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I am torn between a gas and inertia system for my first auto loading 12g. recoil is not a factor for me as I barely notice it with my 870 super.

what REAL WORLD differences are there?

I was at Scheels the other day and the salesman was going a mile a minute babbling about all kinds of stuff. he caught my attention when he mentioned a 2 year warranty. only 2 years?! what about the other 40 I want to use it for? <hint: I want to use it for a looooooooong time>
 

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Did a little informal research for your question:

The inertia system uses the body of the firearm as recoiling component, while the bolt and bolt body remains stationary, suitable for guns the use a heavy load. This system can apparently reach high rates of fire (5 rnds/sec).Used mostly in shotguns by Benelli.

The inertia-system is very simple, has less moving parts, and requires less cleaning than a gas-system. However, there's a little more free-recoil transmitted the shooter .IMHO, the inertia-system seems to have a higher efficiency than a gas-system.

Speed of the inertia-system

If recoil is a non-issue, the gas-system would be cheaper I think.

Not perfect :eek:, but I hope that helps. :)
 

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I favor inertia driven because its much cleaner
 

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I guess I'm not partial to either system, but my autoloader experience is rather limited and it's with the old-school stuff too...
Browning Auto-5, Remington 11 & 11-48 for inertia guns and the Remington 1100/11-87 and Mossberg 935 for gassers.

I don't own any of em, but my favorite of the ones listed above is a 26"bbl 935 that a friend owns. It just fits me like a glove, even better than my 870s, and I can shoot mourning doves and pheasant with it all day long.
We've had to replace the o-rings in the gas system a couple times over 10years or so.
1100s are about the same...you need to maintain the gas system. Most gas-operated guns will feed whatever ammo you shove up the tube with no adjustments though.

With the older inertia actions like the Auto-5, you need to set the action for the weight of load you're shooting to ensure solid functioning. Can't say for sure about the newer inertias like the Bennelli.


The Auto-5 design has been around since 1900 or so (yeat another JMB classic!) and is a proven performer. But the 1100 is a very reliable design too... Waffle...waffle...notcommitingmyselftoeithersystem. :D


For some reason, I've always preferred pumps over autos when it comes to shotguns.
 

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neither. it's pump for me, I shoot 7/8 oz only for skeet so autoloaders of any type are out of the question.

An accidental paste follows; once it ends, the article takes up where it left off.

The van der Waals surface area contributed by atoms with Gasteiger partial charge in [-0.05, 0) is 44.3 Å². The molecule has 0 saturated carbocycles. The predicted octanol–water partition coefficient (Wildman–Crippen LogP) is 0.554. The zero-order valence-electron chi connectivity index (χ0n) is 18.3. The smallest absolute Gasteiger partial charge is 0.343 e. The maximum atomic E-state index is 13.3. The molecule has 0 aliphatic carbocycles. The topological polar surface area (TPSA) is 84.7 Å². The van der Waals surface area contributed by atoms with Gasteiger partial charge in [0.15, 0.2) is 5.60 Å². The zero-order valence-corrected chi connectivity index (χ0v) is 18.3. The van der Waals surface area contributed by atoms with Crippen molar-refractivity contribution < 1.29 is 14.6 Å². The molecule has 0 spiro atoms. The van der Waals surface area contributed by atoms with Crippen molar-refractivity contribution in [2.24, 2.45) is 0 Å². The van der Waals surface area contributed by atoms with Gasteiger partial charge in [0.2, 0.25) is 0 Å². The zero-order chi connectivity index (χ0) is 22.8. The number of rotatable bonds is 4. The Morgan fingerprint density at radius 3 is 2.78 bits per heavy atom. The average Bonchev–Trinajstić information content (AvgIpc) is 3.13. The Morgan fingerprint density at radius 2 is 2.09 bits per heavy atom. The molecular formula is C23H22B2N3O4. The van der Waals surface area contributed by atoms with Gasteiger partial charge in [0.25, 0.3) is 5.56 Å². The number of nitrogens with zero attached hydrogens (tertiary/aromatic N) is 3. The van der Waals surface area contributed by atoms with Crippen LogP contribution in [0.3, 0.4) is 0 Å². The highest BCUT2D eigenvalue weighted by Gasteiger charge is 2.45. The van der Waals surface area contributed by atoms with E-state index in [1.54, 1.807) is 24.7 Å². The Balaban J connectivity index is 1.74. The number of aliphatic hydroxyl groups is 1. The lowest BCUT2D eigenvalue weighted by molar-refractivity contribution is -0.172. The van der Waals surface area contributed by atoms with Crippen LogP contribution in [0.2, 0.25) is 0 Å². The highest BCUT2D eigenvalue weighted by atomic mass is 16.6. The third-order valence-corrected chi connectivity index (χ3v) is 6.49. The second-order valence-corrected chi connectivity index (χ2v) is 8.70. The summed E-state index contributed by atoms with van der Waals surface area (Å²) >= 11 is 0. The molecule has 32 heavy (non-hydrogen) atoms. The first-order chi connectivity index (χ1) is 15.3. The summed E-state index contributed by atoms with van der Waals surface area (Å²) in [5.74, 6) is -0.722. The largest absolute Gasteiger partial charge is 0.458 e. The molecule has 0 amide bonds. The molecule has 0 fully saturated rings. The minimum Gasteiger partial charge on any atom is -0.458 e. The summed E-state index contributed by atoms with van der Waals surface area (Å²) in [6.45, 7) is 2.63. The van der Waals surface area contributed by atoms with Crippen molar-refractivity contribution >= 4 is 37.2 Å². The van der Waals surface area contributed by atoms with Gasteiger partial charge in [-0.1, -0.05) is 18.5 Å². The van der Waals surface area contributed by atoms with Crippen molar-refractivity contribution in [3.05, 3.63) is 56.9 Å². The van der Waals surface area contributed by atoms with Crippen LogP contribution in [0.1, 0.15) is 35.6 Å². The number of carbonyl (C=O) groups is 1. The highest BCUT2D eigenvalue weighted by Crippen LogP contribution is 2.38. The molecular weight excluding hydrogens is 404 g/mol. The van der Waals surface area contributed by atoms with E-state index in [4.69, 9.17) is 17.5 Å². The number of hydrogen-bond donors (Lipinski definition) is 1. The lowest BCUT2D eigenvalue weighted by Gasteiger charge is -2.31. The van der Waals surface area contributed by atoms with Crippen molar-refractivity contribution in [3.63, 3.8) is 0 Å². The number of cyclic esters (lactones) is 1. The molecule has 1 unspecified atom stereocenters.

But have to agree with above if I had to choose an auto. clean and simplicity means a clear winner for me.

870 is the bees knees though IMO
 

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neither. it's pump for me, I shoot 7/8 oz only for skeet so autoloaders of any type are out of the question.

But have to agree with above if I had to choose an auto. clean and simplicity means a clear winner for me.

870 is the bees knees though IMO
My remington 1100s (all 3 of them) cycle my 7/8 oz 12 ga. loads just fine Randy
 

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The inertia driven loads can be tuned to cycle any load as well. Just order an extra recoil spring and trim it for the light loads. then swap if for shooting heavy loads.
 

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true true, just that I don't trust 'em with the light loads myself. Course then some would question why I shoot a pump and not an O/U at that point, can't really explain myself there. I have dropped birds due to a short shuck or stuck shell where an O/U there is no chance.

But I've watched many a auto short cycle and jam out on the skeet field even with factory ammo. could be they didn't maintain them though too...
 

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I've shot a lot of competition over the years, and the serious shooters stay well away from inertia guns. Usually the Beretta 391 or a few Browning Golds with a couple of 1100's but mostly O/U's. I use my 391 for everything but upland birds--ducks and geese, sporting clays, skeet, trap etc. I've shot numerous 100 straights in NSSA skeet with it, it's a fantastic doubles gun, it's WAY softer than any Benelli and I once tried to choke it by shooting it to failure; gave up after about 1,500 rounds. I've shot the poofiest 3/4 oz. loads out of it up to 1 5/8 oz. 3" bizmuth and had to do nothing to get it to puke 'em out. That's the one I recommend.
 

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Discussion Starter #11
keep in mind guys that this gun will spend 90% of it's life in freezing drizzle and muddy grass. summer clays would be relegated to my 870 or my old 20g mossberg.

one guy told me that the SBEII has a tendancy to tap the bolt handle when pulling up from a layout blind causing a no-fire.

I am leaning towards the Browning Maxus.
 
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